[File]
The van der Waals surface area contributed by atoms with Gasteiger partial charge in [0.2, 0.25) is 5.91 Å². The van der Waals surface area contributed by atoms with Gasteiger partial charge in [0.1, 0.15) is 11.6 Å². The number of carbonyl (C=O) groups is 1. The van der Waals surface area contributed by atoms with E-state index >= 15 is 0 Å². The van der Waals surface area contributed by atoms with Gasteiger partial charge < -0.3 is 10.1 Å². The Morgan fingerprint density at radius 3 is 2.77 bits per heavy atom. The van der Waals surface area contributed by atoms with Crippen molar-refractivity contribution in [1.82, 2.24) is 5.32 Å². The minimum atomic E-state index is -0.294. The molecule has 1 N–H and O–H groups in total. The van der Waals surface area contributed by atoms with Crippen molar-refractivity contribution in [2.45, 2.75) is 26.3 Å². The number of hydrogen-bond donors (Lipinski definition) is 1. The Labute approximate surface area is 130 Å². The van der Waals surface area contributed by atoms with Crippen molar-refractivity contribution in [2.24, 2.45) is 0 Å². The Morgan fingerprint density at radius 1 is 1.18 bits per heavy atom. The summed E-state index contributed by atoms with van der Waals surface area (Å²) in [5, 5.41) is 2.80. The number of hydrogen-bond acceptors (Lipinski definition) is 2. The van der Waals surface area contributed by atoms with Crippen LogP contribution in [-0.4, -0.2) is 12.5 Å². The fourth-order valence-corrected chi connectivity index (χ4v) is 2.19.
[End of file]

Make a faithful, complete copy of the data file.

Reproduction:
The van der Waals surface area contributed by atoms with Gasteiger partial charge in [0.2, 0.25) is 5.91 Å². The van der Waals surface area contributed by atoms with Gasteiger partial charge in [0.1, 0.15) is 11.6 Å². The number of carbonyl (C=O) groups is 1. The van der Waals surface area contributed by atoms with E-state index >= 15 is 0 Å². The van der Waals surface area contributed by atoms with Gasteiger partial charge < -0.3 is 10.1 Å². The Morgan fingerprint density at radius 3 is 2.77 bits per heavy atom. The van der Waals surface area contributed by atoms with Crippen molar-refractivity contribution in [1.82, 2.24) is 5.32 Å². The minimum atomic E-state index is -0.294. The molecule has 1 N–H and O–H groups in total. The van der Waals surface area contributed by atoms with Crippen molar-refractivity contribution in [2.45, 2.75) is 26.3 Å². The number of hydrogen-bond donors (Lipinski definition) is 1. The Labute approximate surface area is 130 Å². The van der Waals surface area contributed by atoms with Crippen molar-refractivity contribution in [2.24, 2.45) is 0 Å². The Morgan fingerprint density at radius 1 is 1.18 bits per heavy atom. The summed E-state index contributed by atoms with van der Waals surface area (Å²) in [5, 5.41) is 2.80. The number of hydrogen-bond acceptors (Lipinski definition) is 2. The van der Waals surface area contributed by atoms with Crippen LogP contribution in [-0.4, -0.2) is 12.5 Å². The fourth-order valence-corrected chi connectivity index (χ4v) is 2.19.